# Scilab

## 12. Xcos-Transmittances, Operator Calculus and Differential Equations

Chapter 12.1 Introduction
In Chapter 11 we learned the basic dynamic units. The so-called transmittance G(s). This is an extension of the concept of gain K. You already associate G(s) with its response, e.g. to a unit step. And so in the Inertial unit G(s)=K/(1+sT) you know what the parameters K and T do. And s itself? What the devil? You may skip the topic on your first attempt. It just is and that’s it. And G(s) is something that reacts this way and not differently to a unit step or a “ramp”. A more serious look at G(s) is as the gain K depending on the frequency of the sine wave introduced to the input. A kind of frequency response. In the proportional term G(s)=K the relation is simple y(t)=K*sin(ωt). For each frequency/pulsation, the gain K is constant. Also the sine wave y(t) is in phase with sin(ωt). However, for “real” G(s), which is governed by differential equations, the amplitude and phase of the sine wave change with frequency. Typically, the amplitude decreases and the phase lags.
You can find more in the Automatic course, chapter 18.

Chapter 12.2 Transmittance G(s) and the differential equation
Chapter 12.2.1 Introduction
What is s in the transmittance G(s)? In Operational Calculus – in other words, in Laplace Transforms, each time function f(t) corresponds to its transform F(s) and vice versa, i.e. f(t)<==>F(s).
E.g. for a unit step of 1(t)<==>1/s.
The Operational Calculus has one nice feature
If f(t)<==>F(s) then f'(t)<==>s*F(s)
That is, the transform of the derivative f'(t) is the product s*F(s).
If it did not have this feature, there would be no Operational Calculus.
While it is impossible to write a simple relation in an object as simple y(t)/x(t) (because it would change over time t), it can be written as a ratio of 2 transforms G(s)=y(s)/x(s).

Chapter 12.2.2 Inertial Unit and the differential equation

Fig.12-1

Relation between the differential equation and the transfer function G(s) of the inertial unit
Fig.12-1a
Transmittance G(s) of the inertial unit as G(s)=y(s)/x(s)=K/(1+st)
Fig.12-1b
The relationship between the operator equation of the inertial unit and its differential equation.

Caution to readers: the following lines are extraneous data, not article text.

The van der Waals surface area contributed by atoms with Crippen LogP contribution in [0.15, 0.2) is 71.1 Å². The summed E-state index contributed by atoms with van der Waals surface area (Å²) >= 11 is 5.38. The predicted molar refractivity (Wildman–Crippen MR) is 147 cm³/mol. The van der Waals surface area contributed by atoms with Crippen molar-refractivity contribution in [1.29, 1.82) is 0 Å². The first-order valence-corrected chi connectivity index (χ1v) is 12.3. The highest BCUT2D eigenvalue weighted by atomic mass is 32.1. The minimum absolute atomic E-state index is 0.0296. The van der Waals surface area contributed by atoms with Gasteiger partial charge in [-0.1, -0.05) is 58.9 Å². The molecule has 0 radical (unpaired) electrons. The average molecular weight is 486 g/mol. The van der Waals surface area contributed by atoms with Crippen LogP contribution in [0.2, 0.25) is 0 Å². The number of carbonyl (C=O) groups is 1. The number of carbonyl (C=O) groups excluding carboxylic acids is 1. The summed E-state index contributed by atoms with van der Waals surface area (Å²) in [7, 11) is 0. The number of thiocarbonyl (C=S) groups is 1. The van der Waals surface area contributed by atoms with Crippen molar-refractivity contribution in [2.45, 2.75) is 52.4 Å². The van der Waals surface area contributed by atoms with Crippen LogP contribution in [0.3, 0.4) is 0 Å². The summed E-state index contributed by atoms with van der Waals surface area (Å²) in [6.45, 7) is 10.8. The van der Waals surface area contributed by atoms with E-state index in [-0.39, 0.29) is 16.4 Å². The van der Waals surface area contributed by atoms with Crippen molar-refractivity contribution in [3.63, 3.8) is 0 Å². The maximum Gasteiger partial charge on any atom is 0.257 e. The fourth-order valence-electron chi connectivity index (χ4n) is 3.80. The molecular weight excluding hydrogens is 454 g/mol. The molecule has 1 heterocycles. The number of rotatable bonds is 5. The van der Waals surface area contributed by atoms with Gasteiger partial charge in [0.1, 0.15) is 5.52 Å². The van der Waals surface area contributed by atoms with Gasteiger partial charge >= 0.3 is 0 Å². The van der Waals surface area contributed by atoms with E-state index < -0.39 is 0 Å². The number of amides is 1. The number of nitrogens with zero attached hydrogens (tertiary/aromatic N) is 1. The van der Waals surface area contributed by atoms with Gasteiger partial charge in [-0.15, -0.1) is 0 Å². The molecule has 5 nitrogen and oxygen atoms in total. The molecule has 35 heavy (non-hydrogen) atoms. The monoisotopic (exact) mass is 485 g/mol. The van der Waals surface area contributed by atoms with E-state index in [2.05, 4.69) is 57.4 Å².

Chapter 12.2.3 A more complicated transmittance and the differential equation
We have already shown that an object described by a simple differential equation
K*x(t)=T*y'(t)+y(t)
corresponds to the transmittance G(s) of the inertial unit with parameters K and T.
The figure below shows how the transmittance is created for a more complicated differential equation, e.g. 3rd degree.

Fig. 12-2
So we see that the transmittance G(s) is a quotient where the numerator L(s) and the denominator M(s) are polynomials of the appropriate degrees. Usually, L(s) has a lower degree than M(s) and most often it is only L(s)=bo, in addition bo=1, and the denominator is the product of polynomials of the first or second degree.
In a similar way, a transfer function will be created based on a differential equation of any degree.
Let’s check the response of the G(s) to the step unit x(t) in Fig. 12-2 with specific parameters of the denominator M(s) and the numerator L(s).
M(s)–> a0,a1,a2,a3
L(s)–> b0,b1,b2,b3

Fig. 12-3
We see higher derivatives mixing up over time. Especially since the coefficients for these derivatives are small. What if they were big. Scary to think!
For most transmittances, the steady-state gain K can be easily determined. It is simply an free expression because bo=1.25 in the numerator of the transmittance, assuming that the free expression in the denominator ao=1. If ao is different from 1, divide the numerator and denominator by ao.
Of course, this is the case when G(s) concerns stable systems. Not ones where any disturbance causes G(s) to become a generator. You know a lot about the transmittance response G(s) unit step 1(t).
The output y(t=2)=0, which is obvious, and that in the steady state y(t)=bo=K. But what happens in the transition state (“in between”), i.e. for t=2…15 sec? The remaining transmittance parameters are responsible for this. These are the coefficients a1, a2, a3 and b1, b2, b3, the specific values of which are visible in the transmittance G(s) in Fig. 12-3

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